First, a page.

It's been less than 50 years since blacks and whites have been able to legally marry, thanks to the Supreme Court, and 15.1% of new marriages in 2010 were between different races or ethnicities.
Young people are even more open-minded: Roughly 9 in 10 millennials said they'd be OK with a family member marrying someone of another race or ethnicity.
When Columbia Pictures found out what the film “Guess Who’s Coming to Dinner,” was about, they didn’t want to do it, recalled.
And they did everything they could to stop filming,” recalled, Katharine Houghton, the actress who played the female half of the America’s first on screen bi-racial couple.“They kept saying, ‘Nobody’s going to ever come and see this film.
Knowing that just society in general is responsible for the tarnished image of blacks.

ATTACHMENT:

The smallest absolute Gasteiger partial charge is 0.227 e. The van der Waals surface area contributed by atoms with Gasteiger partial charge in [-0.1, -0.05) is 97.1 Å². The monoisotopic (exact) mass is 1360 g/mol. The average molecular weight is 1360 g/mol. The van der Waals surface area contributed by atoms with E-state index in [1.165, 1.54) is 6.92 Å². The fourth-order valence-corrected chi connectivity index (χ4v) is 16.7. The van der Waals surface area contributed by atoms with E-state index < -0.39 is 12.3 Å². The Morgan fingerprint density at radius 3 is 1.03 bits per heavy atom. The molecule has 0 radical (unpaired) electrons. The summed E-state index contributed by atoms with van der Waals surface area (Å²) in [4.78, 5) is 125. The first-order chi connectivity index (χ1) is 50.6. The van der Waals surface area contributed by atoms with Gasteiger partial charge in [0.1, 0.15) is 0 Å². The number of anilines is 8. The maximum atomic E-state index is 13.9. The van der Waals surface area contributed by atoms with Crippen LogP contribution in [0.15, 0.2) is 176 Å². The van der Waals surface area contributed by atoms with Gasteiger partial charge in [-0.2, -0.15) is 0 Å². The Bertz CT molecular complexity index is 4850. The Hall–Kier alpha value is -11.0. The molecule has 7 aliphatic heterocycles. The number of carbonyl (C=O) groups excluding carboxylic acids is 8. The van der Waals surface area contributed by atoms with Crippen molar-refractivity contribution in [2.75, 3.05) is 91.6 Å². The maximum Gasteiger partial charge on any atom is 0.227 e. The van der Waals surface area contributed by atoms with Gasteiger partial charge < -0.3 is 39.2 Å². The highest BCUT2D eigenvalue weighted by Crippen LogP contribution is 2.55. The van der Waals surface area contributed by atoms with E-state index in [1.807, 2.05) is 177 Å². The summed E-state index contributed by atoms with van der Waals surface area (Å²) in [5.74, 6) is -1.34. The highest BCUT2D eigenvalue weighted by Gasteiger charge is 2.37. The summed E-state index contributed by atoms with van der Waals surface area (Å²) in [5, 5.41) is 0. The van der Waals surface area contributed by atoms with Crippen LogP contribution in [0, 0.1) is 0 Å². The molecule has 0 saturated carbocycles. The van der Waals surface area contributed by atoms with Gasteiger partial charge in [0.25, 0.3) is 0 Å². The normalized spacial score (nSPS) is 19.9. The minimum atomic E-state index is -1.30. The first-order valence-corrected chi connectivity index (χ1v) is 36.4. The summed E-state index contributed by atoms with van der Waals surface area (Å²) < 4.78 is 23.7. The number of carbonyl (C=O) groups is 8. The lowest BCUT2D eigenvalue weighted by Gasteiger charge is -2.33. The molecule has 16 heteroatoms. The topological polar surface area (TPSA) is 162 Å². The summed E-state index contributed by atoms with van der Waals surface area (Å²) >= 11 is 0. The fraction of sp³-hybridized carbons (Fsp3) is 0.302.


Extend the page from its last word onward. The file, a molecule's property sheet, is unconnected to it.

Knowing that I still have to say I'm attracted to women outside my race.
This brings the share of all interracial or interethnic marriages to a historic high of 8.4%, according to Pew Research Center data.But the significance of the change goes beyond simple acceptance.When Pew asked about the impact of interracial marriage on society, 43% of Americans said more intermarriage has been a change for the better.Introduction Interracial relationships have experienced intense struggles and obstacles in the history of the United States.Many areas of the country forbade interracial relationships, and punishment included imprisonment and even death (Todd & Mckinney, 1992).